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Southern Africa Report Archive

Iden Wetherell argues that the viciousness of Mugabe's recent attack on gays in Zimbabwe is premised as much on cold-blooded political calculation as on conviction (however bizarre and spiteful).

vol 11 no 4

Gay bashing in Zimbabwe: I - Mugabe's unholy war
Iden Wetherell

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Southern Africa Report

SAR, Vol 11, No 4, July 1996
Page 13



Iden Wetherell is assistant editor of the weekly Zimbabwe Independent

Zimbabwe may soon find itself once again embroiled in a row over gay rights as the World Council of Churches prepares to host its 1998 assembly in Harare. The small Southern African country made headlines last year when President Robert Mugabe vilified homosexuals in a speech at the opening of the Zimbabwe International Book Fair whose theme was human rights. "If we accept homosexuality as a right, as is being argued by the association of sodomists and sexual perverts, what moral fibre shall our society ever have to deny organised drug addicts, or even those given to bestiality, the rights they might claim under the rubrics of individual freedom and human rights?" Mugabe told a shocked audience that included Nobel laureates Nadine Gordimer and Wole Soyinka.

With the bit between his teeth, and basking in the approbation of Zimbabwe's churches, Mugabe thereafter expanded upon this theme at every opportunity, calling upon his ruling Zanu PF's Women's League - an organisation with a record of political thuggery - to arrest individuals they suspected of being gay.

There has been considerable speculation as to what exactly possessed Zimbabwe's president in adopting this extreme position. In the past he has spoken in vitriolic terms about white farmers, Jews, and political critics. But nothing quite matched the malevolence of his gay-bashing campaign. One explanation could be found in the unlikely coalition that emerged around the issue, comprising conservative whites and black traditionalists, many attached to evangelical churches. Here was a chance for Mugabe to mobilize that constituency while showing that Zimbabwe's oppositional civic movement had gone too far: "Look what happens when society is no longer led by the party and government," appeared to be Mugabe's pitch to voters ahead of national elections held earlier this year.

The president was also undoubtedly seeking to deflect attention from press reports surrounding his own marital record, revealing a highly selective approach to moral indignation. More seriously, he probably hoped his gay-bashing would camouflage misdirection of public resources that has resulted in a 20% reduction in per capita gross domestic product since independence in 1980 and led to very real hardship among the urban poor. Whatever the case, the campaign came to a grinding halt in early September 1995 when Mugabe attended a summit of regional heads of state in Johannesburg. Confronted by a well-orchestrated gay lobby which kept him locked in at Johannesburg airport for several hours on arrival and an unrelentingly hostile press, the Zimbabwean leader came to appreciate at last that his campaign did not enjoy the universal support Zimbabwe's supine state media had suggested. Expecting to be received as the conquering hero who had delivered to South Africa its freedom, he was characterised as an intolerant African dictator.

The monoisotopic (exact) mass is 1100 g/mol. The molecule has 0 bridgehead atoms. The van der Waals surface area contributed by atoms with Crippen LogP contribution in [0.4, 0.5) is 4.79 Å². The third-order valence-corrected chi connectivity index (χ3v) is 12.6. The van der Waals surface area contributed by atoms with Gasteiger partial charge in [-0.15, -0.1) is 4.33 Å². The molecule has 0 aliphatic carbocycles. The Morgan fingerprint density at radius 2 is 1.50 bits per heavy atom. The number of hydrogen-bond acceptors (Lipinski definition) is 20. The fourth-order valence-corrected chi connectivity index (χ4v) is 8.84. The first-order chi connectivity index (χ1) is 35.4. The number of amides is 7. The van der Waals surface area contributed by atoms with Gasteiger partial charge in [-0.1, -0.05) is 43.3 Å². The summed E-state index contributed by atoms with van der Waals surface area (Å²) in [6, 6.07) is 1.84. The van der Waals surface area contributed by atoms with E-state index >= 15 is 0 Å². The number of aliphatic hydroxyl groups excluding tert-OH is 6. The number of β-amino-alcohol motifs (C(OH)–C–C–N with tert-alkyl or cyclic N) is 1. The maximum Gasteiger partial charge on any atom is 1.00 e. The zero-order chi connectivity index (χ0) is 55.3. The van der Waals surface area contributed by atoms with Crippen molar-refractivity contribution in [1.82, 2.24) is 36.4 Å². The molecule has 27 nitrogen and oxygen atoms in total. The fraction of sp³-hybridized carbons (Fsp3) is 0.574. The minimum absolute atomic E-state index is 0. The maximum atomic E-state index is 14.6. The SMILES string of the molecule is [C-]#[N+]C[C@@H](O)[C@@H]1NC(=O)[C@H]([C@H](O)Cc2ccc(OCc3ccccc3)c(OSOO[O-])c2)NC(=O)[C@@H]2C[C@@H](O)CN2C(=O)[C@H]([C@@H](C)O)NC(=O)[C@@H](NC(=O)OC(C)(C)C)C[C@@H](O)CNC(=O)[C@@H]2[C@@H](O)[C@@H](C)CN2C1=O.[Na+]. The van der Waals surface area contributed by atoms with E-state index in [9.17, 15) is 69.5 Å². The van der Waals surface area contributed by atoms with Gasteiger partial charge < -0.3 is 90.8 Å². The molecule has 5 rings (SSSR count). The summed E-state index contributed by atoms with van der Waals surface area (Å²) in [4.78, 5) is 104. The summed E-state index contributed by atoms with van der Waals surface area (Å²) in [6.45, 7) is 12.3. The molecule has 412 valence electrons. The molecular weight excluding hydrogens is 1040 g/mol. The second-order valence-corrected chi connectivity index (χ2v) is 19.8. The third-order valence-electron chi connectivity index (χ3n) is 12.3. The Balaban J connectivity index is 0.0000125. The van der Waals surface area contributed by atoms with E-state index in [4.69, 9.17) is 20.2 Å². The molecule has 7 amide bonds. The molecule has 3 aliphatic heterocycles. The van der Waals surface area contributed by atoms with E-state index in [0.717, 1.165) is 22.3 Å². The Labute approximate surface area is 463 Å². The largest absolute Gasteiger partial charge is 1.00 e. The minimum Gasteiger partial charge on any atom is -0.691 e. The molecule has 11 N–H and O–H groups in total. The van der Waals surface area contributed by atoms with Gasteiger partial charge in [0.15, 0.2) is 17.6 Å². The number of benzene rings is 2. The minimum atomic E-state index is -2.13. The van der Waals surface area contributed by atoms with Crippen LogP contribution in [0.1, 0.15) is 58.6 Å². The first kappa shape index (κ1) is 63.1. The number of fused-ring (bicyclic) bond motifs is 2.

Thereafter he avoided the issue, except when provoked by hostile demonstrators in Auckland and Maastricht. But it will be interesting to see if he can resist the temptation to become involved in the unfolding row over the World Council of Churches' proposal to host its eighth assembly, scheduled for 1998, in Harare.

The WCC has insisted that a dialogue be opened with gay advocates in Zimbabwe ahead of the assembly and that gay delegates be allowed to express their views at the meeting. The head of the Zimbabwe Council of Churches, Anglican Bishop of Harare Jonathan Siyachitema, was one of the first to congratulate the president on his anti-gay stance and has since repeated his view that homosexuality is a sin. The law would take its course against gay protesters at the assembly who were not bona fide delegates, he recently said in a clear warning to local gays.

But he is facing mounting opposition. The Zimbabwean Ecumenical Support Service, one of several groups preparing for the assembly, has condemned "political appeasement" and accused Siyachitema of compromising his pastoral responsibilities. The gay movement itself is considerably more resilient after last year's baptism of fire and is now fortified by donor funding and a network of international supporters.

While Mugabe may have burnt his fingers on the gay issue last year he is still searching for an issue to express his championship of "African values" while at the same time reflecting his growing resentment of Nelson Mandela's inclusivist "Rainbow Nation" to the south - representing as it does a standing rebuke to Mugabe's own narrow definition of African nationhood. The struggle of Zimbabwe's tiny gay community - increasingly black in composition - for the right to be heard is only a small part of a much wider struggle for human rights observance and political reform in the southern African nation of 10 million. Mugabe sees reform of any sort as a threat to his power base and may therefore feel compelled to weigh in again. In which case Zimbabwe's churches will be expected this time around to do more than merely sanctify presidential bigotry.

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